Dornier Do-17. An illustration of mine for a limited edition book about the history of Finnish Air Force bombers. It sold like 'hot cakes' despite a very high price.

I bought this book during the winter, Aeronautics in the Backyard,  by artist Xiaoxia Xu showing that the urge to fly, will not be, can not be denied.

She has photographed Chinese amateur builders of various kinds of aeroplanes, gyrocopters and helicopters. Documenting both failure and remarkable success. The BBC have discovered this book and you can read about it and see sample images here.

Some build with scrap metal, a 75 year old trying to make progress despite his illiteracy, the death of contemporaries, paralysis after crashes, nothing seems to daunt these 'aeomaniacs'. At the other end of the spectrum are do-it-yourself builders who have had commercial success.


I may be here in the frosty northern hemisphere, but I still get to fly. Here I am perfecting my mountain-flying technique above snowy crags.

A very good friend of mine was in Australia a while ago and toured all the aviation points of interest. Just a few weeks ago a cousin was in New Zealand with her family, but they are not aviation minded. Lord of the Rings movie sets are popular, but the place to visit first should be The Vintage Aviator Limited - TVAL, run by Gene DeMarco.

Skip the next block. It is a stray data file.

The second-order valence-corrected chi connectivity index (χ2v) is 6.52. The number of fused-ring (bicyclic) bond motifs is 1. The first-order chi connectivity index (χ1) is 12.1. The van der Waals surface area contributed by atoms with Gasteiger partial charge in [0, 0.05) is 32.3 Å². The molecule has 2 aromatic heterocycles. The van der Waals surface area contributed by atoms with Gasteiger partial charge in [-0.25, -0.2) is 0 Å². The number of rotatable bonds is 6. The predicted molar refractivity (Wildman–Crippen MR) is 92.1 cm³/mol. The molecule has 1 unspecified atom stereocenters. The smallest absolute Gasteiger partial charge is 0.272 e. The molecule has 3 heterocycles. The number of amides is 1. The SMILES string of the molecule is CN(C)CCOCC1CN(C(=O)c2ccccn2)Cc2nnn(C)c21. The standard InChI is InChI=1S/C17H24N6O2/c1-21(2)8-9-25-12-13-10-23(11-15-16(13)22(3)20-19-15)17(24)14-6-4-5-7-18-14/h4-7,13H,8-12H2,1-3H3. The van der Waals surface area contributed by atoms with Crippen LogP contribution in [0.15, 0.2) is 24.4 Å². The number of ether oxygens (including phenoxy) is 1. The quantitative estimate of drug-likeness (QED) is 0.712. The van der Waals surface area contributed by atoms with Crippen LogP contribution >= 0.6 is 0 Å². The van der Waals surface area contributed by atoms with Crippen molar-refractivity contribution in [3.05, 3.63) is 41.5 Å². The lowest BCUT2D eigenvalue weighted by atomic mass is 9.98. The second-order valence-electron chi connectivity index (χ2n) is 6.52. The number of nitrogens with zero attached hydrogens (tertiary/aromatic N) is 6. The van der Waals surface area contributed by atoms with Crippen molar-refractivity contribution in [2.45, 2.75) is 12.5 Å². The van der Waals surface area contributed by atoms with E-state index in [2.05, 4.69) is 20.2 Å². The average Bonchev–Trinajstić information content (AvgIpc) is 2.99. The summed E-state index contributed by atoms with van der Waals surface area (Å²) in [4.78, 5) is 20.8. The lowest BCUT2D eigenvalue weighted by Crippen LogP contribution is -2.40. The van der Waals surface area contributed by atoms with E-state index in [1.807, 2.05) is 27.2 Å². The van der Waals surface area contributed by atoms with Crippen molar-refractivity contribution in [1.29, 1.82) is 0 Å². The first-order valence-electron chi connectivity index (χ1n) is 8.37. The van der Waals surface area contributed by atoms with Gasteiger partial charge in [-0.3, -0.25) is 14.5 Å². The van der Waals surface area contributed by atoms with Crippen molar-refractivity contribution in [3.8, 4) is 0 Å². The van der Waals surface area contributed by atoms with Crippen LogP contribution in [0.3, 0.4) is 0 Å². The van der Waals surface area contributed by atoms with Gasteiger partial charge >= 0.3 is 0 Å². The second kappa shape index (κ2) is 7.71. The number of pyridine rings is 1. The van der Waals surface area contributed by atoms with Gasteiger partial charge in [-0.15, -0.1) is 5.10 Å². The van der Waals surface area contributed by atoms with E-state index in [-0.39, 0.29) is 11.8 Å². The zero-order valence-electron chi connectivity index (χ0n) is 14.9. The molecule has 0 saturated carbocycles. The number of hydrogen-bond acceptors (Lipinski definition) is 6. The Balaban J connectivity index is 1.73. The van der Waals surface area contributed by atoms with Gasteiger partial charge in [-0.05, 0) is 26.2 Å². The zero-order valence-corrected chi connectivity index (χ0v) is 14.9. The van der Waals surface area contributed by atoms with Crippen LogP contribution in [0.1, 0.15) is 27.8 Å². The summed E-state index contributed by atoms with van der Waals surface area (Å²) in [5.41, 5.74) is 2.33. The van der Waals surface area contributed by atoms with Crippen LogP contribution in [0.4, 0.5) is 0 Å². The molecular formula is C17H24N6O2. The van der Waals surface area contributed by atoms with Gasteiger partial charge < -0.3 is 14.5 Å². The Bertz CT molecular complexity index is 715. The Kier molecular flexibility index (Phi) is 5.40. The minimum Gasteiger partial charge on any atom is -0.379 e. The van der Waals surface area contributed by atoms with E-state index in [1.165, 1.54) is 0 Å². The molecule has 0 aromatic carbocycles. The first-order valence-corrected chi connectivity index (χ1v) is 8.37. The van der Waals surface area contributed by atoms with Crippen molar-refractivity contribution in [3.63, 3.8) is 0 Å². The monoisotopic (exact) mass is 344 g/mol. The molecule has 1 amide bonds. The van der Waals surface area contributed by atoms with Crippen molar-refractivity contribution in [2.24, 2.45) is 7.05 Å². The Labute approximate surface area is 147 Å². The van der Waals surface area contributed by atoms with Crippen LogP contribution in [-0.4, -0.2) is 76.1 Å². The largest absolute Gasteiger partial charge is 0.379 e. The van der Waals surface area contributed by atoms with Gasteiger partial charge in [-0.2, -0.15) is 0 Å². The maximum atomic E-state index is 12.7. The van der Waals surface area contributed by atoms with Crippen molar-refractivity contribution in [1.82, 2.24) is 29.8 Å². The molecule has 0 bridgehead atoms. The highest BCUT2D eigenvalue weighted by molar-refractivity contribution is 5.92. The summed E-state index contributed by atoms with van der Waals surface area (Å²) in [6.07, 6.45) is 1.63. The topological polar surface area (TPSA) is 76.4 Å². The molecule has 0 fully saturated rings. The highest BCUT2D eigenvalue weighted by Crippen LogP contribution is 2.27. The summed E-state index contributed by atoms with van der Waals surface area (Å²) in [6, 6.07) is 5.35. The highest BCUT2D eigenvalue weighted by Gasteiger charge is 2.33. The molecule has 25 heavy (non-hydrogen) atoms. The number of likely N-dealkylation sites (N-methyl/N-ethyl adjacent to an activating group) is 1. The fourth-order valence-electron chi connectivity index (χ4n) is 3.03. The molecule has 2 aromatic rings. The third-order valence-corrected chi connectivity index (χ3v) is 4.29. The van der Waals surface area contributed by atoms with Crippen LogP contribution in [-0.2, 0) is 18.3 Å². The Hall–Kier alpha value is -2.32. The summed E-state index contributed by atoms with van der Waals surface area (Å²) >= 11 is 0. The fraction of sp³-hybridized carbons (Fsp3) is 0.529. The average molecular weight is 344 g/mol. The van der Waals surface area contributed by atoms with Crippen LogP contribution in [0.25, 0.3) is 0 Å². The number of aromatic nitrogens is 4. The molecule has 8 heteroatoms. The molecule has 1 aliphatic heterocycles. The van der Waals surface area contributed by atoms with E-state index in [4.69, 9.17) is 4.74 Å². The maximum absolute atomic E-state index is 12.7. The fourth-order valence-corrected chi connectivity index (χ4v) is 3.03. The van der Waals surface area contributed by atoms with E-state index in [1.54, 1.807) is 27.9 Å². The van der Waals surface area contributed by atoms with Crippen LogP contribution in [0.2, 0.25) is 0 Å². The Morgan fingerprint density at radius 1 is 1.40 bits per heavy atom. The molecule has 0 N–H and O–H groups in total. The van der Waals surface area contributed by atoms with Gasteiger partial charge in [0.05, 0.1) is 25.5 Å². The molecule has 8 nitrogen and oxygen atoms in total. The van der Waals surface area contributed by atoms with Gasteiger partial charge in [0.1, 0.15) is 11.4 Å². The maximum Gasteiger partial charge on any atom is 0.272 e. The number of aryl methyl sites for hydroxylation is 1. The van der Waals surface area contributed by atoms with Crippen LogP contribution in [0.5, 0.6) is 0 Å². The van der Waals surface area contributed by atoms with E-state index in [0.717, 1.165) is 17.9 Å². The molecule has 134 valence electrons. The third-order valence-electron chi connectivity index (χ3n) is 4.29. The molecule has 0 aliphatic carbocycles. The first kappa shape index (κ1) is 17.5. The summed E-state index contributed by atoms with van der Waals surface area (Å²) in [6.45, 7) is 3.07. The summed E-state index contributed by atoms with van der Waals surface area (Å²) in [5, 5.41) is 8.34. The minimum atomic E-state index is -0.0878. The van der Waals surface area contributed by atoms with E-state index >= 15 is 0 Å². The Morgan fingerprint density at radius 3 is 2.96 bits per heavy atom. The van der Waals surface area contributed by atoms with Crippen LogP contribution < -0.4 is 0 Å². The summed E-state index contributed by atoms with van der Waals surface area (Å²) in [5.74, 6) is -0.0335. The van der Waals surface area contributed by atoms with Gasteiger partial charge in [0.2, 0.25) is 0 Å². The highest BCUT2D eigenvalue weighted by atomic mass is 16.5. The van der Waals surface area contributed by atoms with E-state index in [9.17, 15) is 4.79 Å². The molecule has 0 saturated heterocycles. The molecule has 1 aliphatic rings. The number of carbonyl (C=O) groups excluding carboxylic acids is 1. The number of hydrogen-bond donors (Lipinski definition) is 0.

More DVDs of aviation action in New Zealand. HAFU have lots of videos on Youtube. This Youtube clip shows a really rare and exotic creature, an Australian CAC Boomerang.

Gosh! How time does fly… oh yes, pun intended. Only 303 days until Christmas and still so much to do. A good way to track time is with a 'Ghosts' calendar by Philip Makanna. Here are some of mine spread out on my studio floor.


Flying Tigers.

Fantasy airbrush paintings.

A Sharkmouthed P-40 with tiger striped shark squadron mates. Our grandson is only just learning to talk, but when he sees this painting he reacts with a great big 'Oooh WOW!'

Banzai Boogie.

A Samurai spirit, copied from a print by Kuniyoshi, a Mitsubishi A5M 'Claude' and the tail of a Kawasaki Ki-45 Toryu 'Nick'.

Arrow Break.

Sea Harriers as the Red Arrows. I did say these are fantasy paintings.


Two Soviet era Polikarpov I-135 fighters lost in the fog.

The idea for this painting came when 18 year old Matias Rust made an illegal flight to Moscow and landed a Cessna in Red Square.

Storm Warning.

Hurricane, Lightning and Tornado, fighters from three generations.

Hornets over Finland.

Painted before the F-18 entered service with the Finnish Air Force, so the code is wrong, 'HT' instead of 'HN'. The two-seater camouflage harks back to the MiG-21 and Saab Draken, all F-18s are a dull gre as are most military aircraft these days.

Go Marines.

Harrier, Corsair, Phantom, Skyhawk, Hornet.

Big Red.

Top Gun instructors teaching combat techniques. F-16, F-5 MiG-23 and MiG-29s.

Gray on Grey.

P-51D and MiG-29 mix it up.

Fantasy airbrush paintings.